In-camp Resident Wildlife

February 20th 2024  |   Unique Experiences  |  by   Emily Tetley
In-camp Resident Wildlife

The best safari camps are those which have been designed in harmony with nature. Although wildlife drives are a fantastic way to experience the richness of African wildlife, there is something very special about relaxing in the comfort of the camp and seeing what wildlife comes to you, and it’s often a significant amount. Here is a selection of our favourite in-camp resident wildlife stories.

Ngoma Safari Lodge – Chobe National Park, Botswana

“While relaxing in the main lodge admiring the view, I noticed a furry tail hanging down from one of the wooden roof beams. On closer inspection, it had a tiny face and eyes. Eager to know more, I sought out the lodge manager who told me that they have a genet family living in their thatched roof.” – Emily 

The genet family at Ngoma started as a pair and over the years they have had many kits (the name for a baby genet) and the thatched roof houses their growing family.   

They know exactly when the staff are setting up snacks and often help themselves when no one is looking. They are so sneaky that the team at Ngoma Lodge has appointed someone to guard the snacks from genet blitz attacks, as otherwise nothing would be left for the guests. 


Denis Island – Outer Islands, Seychelles

Toby is something of a celebrity on Denis Island and is the island’s oldest resident. He is an Aldabra giant tortoise, estimated to be around 126 years old. These wonderful tortoises are notoriously difficult to age, due to their very long lives, and the way they outlast their human families, often being passed from one generation to the next; details of their birth and lives are forgotten, lost in the mists of time. 

Toby is a favourite with guests young and old, who can visit him and his extended family in the tortoise enclosure (an ideal habitat created specifically for reptiles). He’s not very fast-moving these days, even slower than a regular tortoise due to his age, but he loves it when guests rub his shell (tortoise shells are full of nerve endings) and his long, leathery neck.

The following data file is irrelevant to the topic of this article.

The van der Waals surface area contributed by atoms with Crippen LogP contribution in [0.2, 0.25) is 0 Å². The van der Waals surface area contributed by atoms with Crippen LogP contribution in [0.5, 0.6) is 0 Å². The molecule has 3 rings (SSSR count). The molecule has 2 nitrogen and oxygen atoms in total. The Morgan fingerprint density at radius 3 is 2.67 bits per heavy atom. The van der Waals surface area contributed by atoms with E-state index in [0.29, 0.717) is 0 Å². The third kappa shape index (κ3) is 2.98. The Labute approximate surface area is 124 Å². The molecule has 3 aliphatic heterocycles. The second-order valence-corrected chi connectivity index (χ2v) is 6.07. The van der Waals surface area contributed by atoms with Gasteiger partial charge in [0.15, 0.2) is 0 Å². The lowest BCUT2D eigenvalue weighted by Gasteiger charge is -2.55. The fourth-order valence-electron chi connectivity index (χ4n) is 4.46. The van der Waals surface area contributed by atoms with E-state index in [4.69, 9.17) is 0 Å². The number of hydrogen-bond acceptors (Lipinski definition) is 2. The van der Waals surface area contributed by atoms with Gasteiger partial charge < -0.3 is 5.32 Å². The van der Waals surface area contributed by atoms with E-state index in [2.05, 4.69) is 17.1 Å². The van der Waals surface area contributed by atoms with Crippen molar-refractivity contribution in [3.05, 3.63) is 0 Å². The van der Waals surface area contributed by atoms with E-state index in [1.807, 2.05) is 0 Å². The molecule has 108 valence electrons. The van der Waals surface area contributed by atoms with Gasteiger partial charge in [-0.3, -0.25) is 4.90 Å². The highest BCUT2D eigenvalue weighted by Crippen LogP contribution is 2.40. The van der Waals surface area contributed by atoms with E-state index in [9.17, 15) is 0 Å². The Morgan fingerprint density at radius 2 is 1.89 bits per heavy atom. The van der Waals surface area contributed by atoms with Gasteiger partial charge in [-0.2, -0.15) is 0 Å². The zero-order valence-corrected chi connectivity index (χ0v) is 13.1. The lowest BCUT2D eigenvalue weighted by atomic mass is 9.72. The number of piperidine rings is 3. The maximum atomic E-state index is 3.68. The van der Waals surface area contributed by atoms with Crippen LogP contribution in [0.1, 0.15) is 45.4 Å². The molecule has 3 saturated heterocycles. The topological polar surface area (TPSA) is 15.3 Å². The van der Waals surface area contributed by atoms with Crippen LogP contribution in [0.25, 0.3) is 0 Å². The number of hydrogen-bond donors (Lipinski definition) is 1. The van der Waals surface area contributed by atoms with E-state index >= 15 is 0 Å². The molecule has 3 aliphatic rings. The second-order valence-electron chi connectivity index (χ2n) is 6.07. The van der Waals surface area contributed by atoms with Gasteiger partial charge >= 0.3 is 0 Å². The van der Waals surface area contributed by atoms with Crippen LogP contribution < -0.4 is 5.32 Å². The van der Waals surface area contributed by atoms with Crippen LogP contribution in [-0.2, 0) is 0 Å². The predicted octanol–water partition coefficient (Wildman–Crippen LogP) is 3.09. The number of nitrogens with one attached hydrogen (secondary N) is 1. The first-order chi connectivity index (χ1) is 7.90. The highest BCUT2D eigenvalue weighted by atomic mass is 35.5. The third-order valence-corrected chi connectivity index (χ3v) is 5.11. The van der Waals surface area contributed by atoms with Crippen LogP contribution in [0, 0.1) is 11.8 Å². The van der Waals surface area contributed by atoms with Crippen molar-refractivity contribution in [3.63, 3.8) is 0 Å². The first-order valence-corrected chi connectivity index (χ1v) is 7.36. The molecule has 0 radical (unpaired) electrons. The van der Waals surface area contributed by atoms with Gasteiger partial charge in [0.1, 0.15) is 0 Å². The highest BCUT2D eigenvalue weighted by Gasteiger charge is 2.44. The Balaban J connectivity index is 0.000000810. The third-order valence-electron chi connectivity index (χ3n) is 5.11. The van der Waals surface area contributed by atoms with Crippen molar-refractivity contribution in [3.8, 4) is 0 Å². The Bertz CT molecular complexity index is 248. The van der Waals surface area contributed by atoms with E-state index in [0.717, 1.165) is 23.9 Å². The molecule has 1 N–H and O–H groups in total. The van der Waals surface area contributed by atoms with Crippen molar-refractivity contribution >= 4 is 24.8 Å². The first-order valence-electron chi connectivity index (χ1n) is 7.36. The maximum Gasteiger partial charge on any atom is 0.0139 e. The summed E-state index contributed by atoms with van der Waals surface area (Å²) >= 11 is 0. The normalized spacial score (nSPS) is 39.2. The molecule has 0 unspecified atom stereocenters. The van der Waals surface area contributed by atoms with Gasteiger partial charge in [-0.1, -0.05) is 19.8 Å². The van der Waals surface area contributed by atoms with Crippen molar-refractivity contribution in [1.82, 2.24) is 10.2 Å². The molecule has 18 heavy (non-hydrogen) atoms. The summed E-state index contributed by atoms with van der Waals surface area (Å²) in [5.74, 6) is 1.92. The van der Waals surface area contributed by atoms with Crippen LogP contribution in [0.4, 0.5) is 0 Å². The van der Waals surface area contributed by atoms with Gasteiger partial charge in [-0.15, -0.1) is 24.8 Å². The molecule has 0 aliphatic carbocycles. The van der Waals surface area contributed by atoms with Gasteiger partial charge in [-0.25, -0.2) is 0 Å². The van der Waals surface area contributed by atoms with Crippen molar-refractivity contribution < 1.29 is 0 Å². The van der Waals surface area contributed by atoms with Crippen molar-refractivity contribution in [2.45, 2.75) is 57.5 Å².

Aldabra tortoises are deeply intertwined in Seychellois culture. An old tradition at the birth of a baby girl is for families to be given a baby giant tortoise. The two would grow up together until her wedding day when (sadly) the tortoise would be slaughtered for food. Luckily for Toby, this tradition is no longer practiced allowing him to reach the staggering age of 126. 

Denis Island, Toby the tortoise

Shompole Wilderness Camp – Rift Valley, Kenya

Grumpy Humpty Dumpty is a well-known resident at Shompole Wilderness. He is an old bull elephant who treats Shompole as his private holiday home, coming and going as he pleases, and takes great offence if anyone tries to discourage him from wandering through the middle of camp (hence the name). He is particularly fond of drinking the clean pool water and washing his muddy trunk in it too. He is easy to identify as he has no tusks left and a very cheeky glint in his eye. He occasionally brings elephant friends to the camp, but they are often too shy to come as close as he does. In fact, he is so unafraid that he comes right past the tents, disturbing teatime, and home-schooling lessons.  

In-camp resident wildlife Shompole Elephant

Roca River Camp – Masai Mara, Kenya